A few notes from around the boxing world:
Top Rank promoter Bob Arum said immediately after junior welterweight titleholder Terence Crawford knocked out Hank Lundy in the fifth round Saturday night in New York that he hoped to bring him back in late June or July to face former titleholder Ruslan Provodnikov at the Forum in Inglewood, California. Before Saturday’s fight, Arum spoke to Artie Pelullo, Provodnikov’s promoter, about the possibility of the fight. Pelullo said that he liked the idea and that they could talk more assuming Crawford won. Pelullo told ESPN.com this week that he hopes to wrap up the HBO bout with Arum even though Provodnikov’s name has been raised as a possible June 18 opponent for Miguel Cotto on HBO PPV. Pelullo said he has not been contacted about a Cotto-Provodnikov fight, although he would be open to it if the Crawford fight doesn’t work out. However, Roc Nation Sports, Cotto’s promoter, has said that in order to make the fight Pelullo would have to drop a lawsuit that he brought against the company for allegedly interfering with his deal with former junior middleweight titleholder Demetrius Andrade. Pelullo said he has no intention of dropping the suit but would be willing to work on the fight during litigation.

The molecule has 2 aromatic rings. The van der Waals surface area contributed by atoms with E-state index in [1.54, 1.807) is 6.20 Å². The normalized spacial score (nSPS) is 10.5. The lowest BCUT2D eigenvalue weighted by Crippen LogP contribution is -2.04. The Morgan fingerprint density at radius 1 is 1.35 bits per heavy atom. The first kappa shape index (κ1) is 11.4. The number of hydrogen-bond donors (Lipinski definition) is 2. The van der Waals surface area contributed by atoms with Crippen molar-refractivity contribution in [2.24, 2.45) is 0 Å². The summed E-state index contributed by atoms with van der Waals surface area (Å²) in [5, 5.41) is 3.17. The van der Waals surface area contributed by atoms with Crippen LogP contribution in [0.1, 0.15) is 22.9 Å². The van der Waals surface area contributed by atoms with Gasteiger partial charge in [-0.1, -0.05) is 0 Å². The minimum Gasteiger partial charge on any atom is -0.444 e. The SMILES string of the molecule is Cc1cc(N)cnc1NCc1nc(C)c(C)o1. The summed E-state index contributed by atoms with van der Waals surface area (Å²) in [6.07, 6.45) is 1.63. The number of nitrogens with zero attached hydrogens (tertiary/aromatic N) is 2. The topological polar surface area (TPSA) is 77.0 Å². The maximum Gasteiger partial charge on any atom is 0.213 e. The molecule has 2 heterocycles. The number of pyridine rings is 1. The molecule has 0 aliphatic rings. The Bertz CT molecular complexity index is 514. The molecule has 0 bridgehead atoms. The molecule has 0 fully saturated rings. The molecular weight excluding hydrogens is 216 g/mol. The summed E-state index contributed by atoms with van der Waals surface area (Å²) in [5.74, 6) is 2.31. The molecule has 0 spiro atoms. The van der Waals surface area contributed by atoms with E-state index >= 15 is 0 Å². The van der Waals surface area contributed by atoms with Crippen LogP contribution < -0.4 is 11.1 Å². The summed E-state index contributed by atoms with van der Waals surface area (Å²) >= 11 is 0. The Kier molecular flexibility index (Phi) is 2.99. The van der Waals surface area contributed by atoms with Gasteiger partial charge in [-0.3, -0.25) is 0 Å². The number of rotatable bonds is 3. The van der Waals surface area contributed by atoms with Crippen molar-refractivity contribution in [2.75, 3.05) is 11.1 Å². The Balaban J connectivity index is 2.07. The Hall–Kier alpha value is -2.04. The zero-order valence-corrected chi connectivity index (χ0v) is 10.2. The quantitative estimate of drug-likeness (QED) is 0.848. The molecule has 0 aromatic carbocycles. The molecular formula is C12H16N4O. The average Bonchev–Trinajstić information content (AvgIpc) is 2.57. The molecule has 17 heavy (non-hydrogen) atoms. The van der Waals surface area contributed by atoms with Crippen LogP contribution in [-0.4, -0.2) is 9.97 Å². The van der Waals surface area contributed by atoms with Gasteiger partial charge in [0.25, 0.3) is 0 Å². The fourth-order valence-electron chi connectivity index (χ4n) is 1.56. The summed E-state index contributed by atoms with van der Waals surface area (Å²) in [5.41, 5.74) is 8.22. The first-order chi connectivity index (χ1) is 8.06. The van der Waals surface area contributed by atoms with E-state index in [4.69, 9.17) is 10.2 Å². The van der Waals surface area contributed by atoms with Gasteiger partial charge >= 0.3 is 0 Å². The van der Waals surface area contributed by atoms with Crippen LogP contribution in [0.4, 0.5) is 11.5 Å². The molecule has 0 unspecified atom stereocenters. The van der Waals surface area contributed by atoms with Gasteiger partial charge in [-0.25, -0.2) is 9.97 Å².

Australian heavyweight contender Lucas Browne (23-0, 20 KOs), 36, will be a long way from home when he challenges secondary titlist Ruslan Chagaev (34-2-1, 21 KOs), 37, a southpaw from Uzbekistan living in Germany, for his belt on Saturday (AWE, 2 p.m. ET) in Grozny, Russia. But even though Browne will have little support in the crowd, he said he is buoyed knowing “I've got 24 million Australians back home supporting me. I don't think about not winning. I've trained to win and that's what I'm here to do. I don’t want to let my countrymen down. I've had three months away from my family. It's been very hard but it's going to be worth it.” Browne is aiming to become the first Australian to win a heavyweight world title.
Alan Goldstein, one of America’s foremost boxing journalists for decades before retiring several years ago, died of liver failure Monday, according to The Baltimore Sun, his hometown newspaper. Goldstein was 82. During his four-decade career at the paper, which began in 1960, he primarily covered boxing and basketball. Goldstein was inducted into the Maryland Boxing Hall of Fame in 1976 and in 1997 received the Nat Fleischer Award for Excellence in Boxing Journalism from the Boxing Writers Association of America.